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Pretty interesting stuff here....

Everything You Know About Jules Verne is Probably Wrong



Jules Verne is one of the best-known authors who ever lived. A record 300 movies, TV shows and plays have been based on his work and more are on their way. But although everyone knows Jules Verne much of what they know is wrong.

Movies, bad translations and urban legends have formed most ideas people have about the author. To take a trivial example, everyone knows about the famous balloon in Around the World in 80 Days. In fact, that balloon trip has become pretty much a symbol not only for book but Jules Verne himself.

But there is no balloon in Around the World in 80 Days.
So how is Verne considered to be a writer of books suitable only for children in the US and on a par with Dickens and Tolstoy everywhere else in the world?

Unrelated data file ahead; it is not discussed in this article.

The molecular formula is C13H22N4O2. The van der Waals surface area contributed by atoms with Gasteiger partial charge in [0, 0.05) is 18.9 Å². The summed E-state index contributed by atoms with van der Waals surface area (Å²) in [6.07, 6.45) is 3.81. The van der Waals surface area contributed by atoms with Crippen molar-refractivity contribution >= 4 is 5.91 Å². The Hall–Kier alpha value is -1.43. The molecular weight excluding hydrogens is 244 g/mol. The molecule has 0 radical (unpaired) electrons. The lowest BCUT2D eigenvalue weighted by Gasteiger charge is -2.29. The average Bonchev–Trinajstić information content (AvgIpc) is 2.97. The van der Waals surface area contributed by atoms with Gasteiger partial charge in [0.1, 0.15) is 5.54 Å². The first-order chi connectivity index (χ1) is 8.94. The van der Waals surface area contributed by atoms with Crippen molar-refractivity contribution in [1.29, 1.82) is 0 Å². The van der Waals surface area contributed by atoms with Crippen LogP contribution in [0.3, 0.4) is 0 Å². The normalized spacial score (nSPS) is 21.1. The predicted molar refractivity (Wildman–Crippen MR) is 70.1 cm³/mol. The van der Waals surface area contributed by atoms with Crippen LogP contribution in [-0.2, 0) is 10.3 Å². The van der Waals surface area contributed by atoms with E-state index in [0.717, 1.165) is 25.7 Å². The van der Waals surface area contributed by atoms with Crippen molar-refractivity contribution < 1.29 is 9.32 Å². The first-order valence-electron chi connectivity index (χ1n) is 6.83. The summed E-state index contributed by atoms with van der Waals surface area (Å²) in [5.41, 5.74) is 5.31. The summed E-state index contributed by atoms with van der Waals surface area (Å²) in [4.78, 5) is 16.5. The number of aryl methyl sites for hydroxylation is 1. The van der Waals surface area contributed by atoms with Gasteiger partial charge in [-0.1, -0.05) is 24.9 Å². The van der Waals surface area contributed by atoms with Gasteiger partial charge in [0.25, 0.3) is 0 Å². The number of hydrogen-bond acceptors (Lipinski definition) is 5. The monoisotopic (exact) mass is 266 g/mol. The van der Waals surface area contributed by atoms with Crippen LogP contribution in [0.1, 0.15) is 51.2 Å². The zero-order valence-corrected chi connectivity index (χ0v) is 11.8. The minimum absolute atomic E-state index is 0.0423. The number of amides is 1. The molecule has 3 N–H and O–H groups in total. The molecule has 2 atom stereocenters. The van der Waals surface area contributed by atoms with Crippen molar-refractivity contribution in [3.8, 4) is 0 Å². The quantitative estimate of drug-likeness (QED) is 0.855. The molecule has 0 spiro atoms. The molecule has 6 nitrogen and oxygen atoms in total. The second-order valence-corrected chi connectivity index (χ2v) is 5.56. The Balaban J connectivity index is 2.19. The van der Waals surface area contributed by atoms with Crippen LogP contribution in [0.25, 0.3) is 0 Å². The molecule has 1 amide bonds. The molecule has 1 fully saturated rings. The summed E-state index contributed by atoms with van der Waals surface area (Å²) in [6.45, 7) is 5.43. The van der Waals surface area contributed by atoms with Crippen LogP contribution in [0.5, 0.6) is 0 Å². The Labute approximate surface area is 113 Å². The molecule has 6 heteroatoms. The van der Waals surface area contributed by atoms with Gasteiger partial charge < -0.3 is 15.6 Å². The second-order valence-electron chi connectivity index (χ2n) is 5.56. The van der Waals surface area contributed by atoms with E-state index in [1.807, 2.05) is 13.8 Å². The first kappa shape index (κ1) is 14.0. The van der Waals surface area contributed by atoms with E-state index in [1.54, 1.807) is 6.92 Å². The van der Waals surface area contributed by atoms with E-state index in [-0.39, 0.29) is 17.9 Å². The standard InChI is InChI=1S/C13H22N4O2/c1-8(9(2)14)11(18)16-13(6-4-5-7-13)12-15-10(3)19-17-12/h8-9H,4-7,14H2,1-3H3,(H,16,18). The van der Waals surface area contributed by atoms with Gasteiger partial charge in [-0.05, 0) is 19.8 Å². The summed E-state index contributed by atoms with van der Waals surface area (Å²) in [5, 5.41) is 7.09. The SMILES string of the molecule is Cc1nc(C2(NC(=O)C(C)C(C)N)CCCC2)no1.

It's largely the fault of the rotten-ass translations he got, which were filled with scientific mistakes and changes and omissions which conflicted with the political and religious views of Victorian England. For instance, the original translator of 20,000 Leagues deleted more than 20% of the book, largely because he was a conservative British Protestant and Verne was a liberal French Catholic. This is in addition to literally hundreds of translation errors (Verne's "Badlands of Nebraska" becoming the "disagreeable territory of Nebraska") and egregious mistakes in science (the translator provides a careful explanation of how the Nautilus floats because iron is lighter than water). All of these mistakes and errors were attributed to Verne, and because so much of the social and political content of his books was lopped out, they seemed like nothing more than trivial adventure stories to English-speaking readers.
(io9.com)
 

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Interesting. Makes one want to read accurate translations.
 

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